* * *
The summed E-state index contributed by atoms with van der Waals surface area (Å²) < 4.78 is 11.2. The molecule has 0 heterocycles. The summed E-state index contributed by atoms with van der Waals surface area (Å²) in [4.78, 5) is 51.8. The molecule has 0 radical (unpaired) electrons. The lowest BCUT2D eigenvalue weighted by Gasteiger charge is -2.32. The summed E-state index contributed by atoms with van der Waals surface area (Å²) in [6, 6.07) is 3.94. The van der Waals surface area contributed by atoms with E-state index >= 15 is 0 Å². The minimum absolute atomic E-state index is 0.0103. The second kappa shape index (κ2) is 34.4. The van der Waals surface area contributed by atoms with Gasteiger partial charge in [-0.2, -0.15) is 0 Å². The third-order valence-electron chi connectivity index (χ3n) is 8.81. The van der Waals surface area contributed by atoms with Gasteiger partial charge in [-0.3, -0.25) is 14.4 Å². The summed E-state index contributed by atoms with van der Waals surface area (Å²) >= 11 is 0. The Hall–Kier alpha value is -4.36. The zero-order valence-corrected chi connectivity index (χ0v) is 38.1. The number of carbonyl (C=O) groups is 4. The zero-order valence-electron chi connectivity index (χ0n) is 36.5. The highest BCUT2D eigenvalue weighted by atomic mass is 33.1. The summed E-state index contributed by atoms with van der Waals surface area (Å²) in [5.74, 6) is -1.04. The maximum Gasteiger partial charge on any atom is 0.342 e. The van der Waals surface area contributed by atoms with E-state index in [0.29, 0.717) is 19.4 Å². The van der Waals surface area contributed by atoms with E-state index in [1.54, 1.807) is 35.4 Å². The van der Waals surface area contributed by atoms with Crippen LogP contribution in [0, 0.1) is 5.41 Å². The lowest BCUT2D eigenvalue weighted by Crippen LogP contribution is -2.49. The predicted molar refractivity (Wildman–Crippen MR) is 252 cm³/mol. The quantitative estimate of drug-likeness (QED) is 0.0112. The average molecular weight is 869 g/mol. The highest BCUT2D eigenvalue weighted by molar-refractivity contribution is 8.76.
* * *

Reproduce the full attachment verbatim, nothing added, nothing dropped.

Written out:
The summed E-state index contributed by atoms with van der Waals surface area (Å²) < 4.78 is 11.2. The molecule has 0 heterocycles. The summed E-state index contributed by atoms with van der Waals surface area (Å²) in [4.78, 5) is 51.8. The molecule has 0 radical (unpaired) electrons. The lowest BCUT2D eigenvalue weighted by Gasteiger charge is -2.32. The summed E-state index contributed by atoms with van der Waals surface area (Å²) in [6, 6.07) is 3.94. The van der Waals surface area contributed by atoms with E-state index >= 15 is 0 Å². The minimum absolute atomic E-state index is 0.0103. The second kappa shape index (κ2) is 34.4. The van der Waals surface area contributed by atoms with Gasteiger partial charge in [-0.2, -0.15) is 0 Å². The third-order valence-electron chi connectivity index (χ3n) is 8.81. The van der Waals surface area contributed by atoms with Gasteiger partial charge in [-0.3, -0.25) is 14.4 Å². The summed E-state index contributed by atoms with van der Waals surface area (Å²) >= 11 is 0. The Hall–Kier alpha value is -4.36. The zero-order valence-corrected chi connectivity index (χ0v) is 38.1. The number of carbonyl (C=O) groups is 4. The zero-order valence-electron chi connectivity index (χ0n) is 36.5. The highest BCUT2D eigenvalue weighted by atomic mass is 33.1. The summed E-state index contributed by atoms with van der Waals surface area (Å²) in [5.74, 6) is -1.04. The maximum Gasteiger partial charge on any atom is 0.342 e. The van der Waals surface area contributed by atoms with E-state index in [0.29, 0.717) is 19.4 Å². The van der Waals surface area contributed by atoms with E-state index in [1.54, 1.807) is 35.4 Å². The van der Waals surface area contributed by atoms with Crippen LogP contribution in [0, 0.1) is 5.41 Å². The lowest BCUT2D eigenvalue weighted by Crippen LogP contribution is -2.49. The predicted molar refractivity (Wildman–Crippen MR) is 252 cm³/mol. The quantitative estimate of drug-likeness (QED) is 0.0112. The average molecular weight is 869 g/mol. The highest BCUT2D eigenvalue weighted by molar-refractivity contribution is 8.76.